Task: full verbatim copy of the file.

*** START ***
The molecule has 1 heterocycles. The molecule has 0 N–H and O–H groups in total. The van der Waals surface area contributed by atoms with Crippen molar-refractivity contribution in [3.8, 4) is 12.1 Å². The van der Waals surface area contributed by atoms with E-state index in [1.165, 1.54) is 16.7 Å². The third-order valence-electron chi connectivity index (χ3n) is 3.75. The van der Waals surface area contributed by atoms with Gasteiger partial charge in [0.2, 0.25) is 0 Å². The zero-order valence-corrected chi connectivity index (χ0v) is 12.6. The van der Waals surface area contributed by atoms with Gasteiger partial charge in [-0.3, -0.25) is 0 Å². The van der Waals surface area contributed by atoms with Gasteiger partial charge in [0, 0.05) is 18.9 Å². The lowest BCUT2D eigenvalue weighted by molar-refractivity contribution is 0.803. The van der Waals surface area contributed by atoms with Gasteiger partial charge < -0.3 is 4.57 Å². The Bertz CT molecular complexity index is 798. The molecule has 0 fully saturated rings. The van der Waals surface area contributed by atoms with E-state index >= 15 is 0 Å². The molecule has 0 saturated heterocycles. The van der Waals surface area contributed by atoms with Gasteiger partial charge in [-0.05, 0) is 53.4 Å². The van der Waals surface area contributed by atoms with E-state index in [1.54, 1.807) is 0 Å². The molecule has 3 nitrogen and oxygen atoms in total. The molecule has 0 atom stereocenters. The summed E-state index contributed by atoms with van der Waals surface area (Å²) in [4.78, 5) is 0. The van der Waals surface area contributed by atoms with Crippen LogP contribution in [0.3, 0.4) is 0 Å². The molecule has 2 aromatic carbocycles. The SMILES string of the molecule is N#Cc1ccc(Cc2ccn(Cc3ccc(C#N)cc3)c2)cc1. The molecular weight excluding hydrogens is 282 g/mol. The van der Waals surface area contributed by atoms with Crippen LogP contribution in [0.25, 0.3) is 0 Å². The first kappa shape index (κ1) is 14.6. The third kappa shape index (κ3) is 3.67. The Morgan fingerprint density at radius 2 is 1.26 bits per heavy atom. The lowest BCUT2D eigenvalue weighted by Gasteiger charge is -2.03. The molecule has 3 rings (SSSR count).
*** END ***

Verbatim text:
The molecule has 1 heterocycles. The molecule has 0 N–H and O–H groups in total. The van der Waals surface area contributed by atoms with Crippen molar-refractivity contribution in [3.8, 4) is 12.1 Å². The van der Waals surface area contributed by atoms with E-state index in [1.165, 1.54) is 16.7 Å². The third-order valence-electron chi connectivity index (χ3n) is 3.75. The van der Waals surface area contributed by atoms with Gasteiger partial charge in [0.2, 0.25) is 0 Å². The zero-order valence-corrected chi connectivity index (χ0v) is 12.6. The van der Waals surface area contributed by atoms with Gasteiger partial charge in [-0.3, -0.25) is 0 Å². The van der Waals surface area contributed by atoms with Gasteiger partial charge in [0, 0.05) is 18.9 Å². The lowest BCUT2D eigenvalue weighted by molar-refractivity contribution is 0.803. The van der Waals surface area contributed by atoms with Gasteiger partial charge < -0.3 is 4.57 Å². The Bertz CT molecular complexity index is 798. The molecule has 0 fully saturated rings. The van der Waals surface area contributed by atoms with E-state index >= 15 is 0 Å². The molecule has 0 saturated heterocycles. The van der Waals surface area contributed by atoms with Gasteiger partial charge in [-0.05, 0) is 53.4 Å². The van der Waals surface area contributed by atoms with E-state index in [1.54, 1.807) is 0 Å². The molecule has 3 nitrogen and oxygen atoms in total. The molecule has 0 atom stereocenters. The summed E-state index contributed by atoms with van der Waals surface area (Å²) in [4.78, 5) is 0. The van der Waals surface area contributed by atoms with Crippen LogP contribution in [0.3, 0.4) is 0 Å². The molecule has 2 aromatic carbocycles. The SMILES string of the molecule is N#Cc1ccc(Cc2ccn(Cc3ccc(C#N)cc3)c2)cc1. The molecular weight excluding hydrogens is 282 g/mol. The van der Waals surface area contributed by atoms with Crippen LogP contribution in [0.25, 0.3) is 0 Å². The first kappa shape index (κ1) is 14.6. The third kappa shape index (κ3) is 3.67. The Morgan fingerprint density at radius 2 is 1.26 bits per heavy atom. The lowest BCUT2D eigenvalue weighted by Gasteiger charge is -2.03. The molecule has 3 rings (SSSR count).